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Title: Efficiency optimised control of interior mounted permanent magnet machines for electric vehicle traction
Author: Koc, Mikail
ISNI:       0000 0004 5989 3114
Awarding Body: University of Sheffield
Current Institution: University of Sheffield
Date of Award: 2016
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Electric vehicles (EV) are playing a momentous role to the wide society as they facilitate the use of clean energy technologies. Interior mounted permanent magnet (IPM) synchronous machines are commonly employed in EVs owing to their superior characteristics such as high efficiency and power density and a wide field weakening operating range. High efficiency motor operation extends EVs drive range with the same amount of energy. Advanced control techniques to achieve high efficiency operation and smooth output torque production are, therefore, highly important areas to be researched. This thesis deals with the state-of-art motor drives and further develops advanced control strategies for minimum loss operation with good torque control quality. Modern AC drives can be classified in two groups, viz., field oriented control (FOC) and direct torque control (DTC). Whilst the former controls the phase currents for torque realization, the latter controls the torque directly. This thesis researches both and the novel advanced techniques are underpinned by extensive simulations and supported by experimental validations on a prototype motor designed for a specific class of EVs. The biggest challenge associated with the FOC drives is to improve the efficiency due to highly nonlinear characteristics of IPM machines. It has been discovered that even if the machine parameters are accurately modelled and stored in controllers to achieve optimal efficiency operation in a great number of FOC based IPM drives, there is still much deviation from the ideal operating points. A novel approach for online efficiency optimisation is proposed and comprehensively analysed in this thesis. The challenges pertinent to the DTC based IPM drives are to improve the observer quality and to reduce the strong coupling and the nonlinearity in the control loops. Novel observer structures, and the decoupled and linearized control techniques are among the novel contributions for DTC drives in this thesis. In addition, a comprehensive analysis of the relationship between stator flux vector and the torque has not been performed in the literature. The detailed analysis is made in this thesis and the maximum torque per voltage (MTPV) control theory for DTC drives is introduced. It is noteworthy that this thesis is based on comparative studies between the state-of-art and the proposed techniques throughout, and hence offers an insightful understanding for modern IPM drives.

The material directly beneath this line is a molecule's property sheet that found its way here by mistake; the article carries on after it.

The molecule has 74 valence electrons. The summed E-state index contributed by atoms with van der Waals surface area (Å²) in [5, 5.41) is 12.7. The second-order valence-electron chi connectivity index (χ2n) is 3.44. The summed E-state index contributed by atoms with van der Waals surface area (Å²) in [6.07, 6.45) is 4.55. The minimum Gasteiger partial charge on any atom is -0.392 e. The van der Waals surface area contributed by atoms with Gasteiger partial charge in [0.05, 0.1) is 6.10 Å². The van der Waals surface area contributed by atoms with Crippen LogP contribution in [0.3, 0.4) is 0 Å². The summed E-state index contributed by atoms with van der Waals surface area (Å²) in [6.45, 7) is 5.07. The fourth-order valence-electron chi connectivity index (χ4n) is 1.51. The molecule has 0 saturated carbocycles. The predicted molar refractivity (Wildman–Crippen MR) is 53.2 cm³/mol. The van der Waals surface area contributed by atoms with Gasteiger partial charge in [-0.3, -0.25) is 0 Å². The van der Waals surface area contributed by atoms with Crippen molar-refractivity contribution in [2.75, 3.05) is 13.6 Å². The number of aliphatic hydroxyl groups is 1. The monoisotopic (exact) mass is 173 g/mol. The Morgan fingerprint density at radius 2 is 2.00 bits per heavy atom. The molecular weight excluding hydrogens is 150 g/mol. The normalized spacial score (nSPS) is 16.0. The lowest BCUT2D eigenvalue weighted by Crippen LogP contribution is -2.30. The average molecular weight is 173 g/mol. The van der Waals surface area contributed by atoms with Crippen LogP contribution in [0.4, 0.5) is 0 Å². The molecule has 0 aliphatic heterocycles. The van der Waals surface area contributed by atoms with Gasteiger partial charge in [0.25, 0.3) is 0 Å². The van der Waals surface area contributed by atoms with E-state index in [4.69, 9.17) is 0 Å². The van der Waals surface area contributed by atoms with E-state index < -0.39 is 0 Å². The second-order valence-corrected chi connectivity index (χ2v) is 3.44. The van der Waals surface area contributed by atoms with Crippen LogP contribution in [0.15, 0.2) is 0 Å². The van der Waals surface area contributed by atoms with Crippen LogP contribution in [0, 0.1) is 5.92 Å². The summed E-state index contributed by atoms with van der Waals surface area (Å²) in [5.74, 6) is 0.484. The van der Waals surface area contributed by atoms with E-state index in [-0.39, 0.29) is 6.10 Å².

Supervisor: Wang, Jiabin ; Griffo, Antonio Sponsor: Not available
Qualification Name: Thesis (Ph.D.) Qualification Level: Doctoral
EThOS ID:  DOI: Not available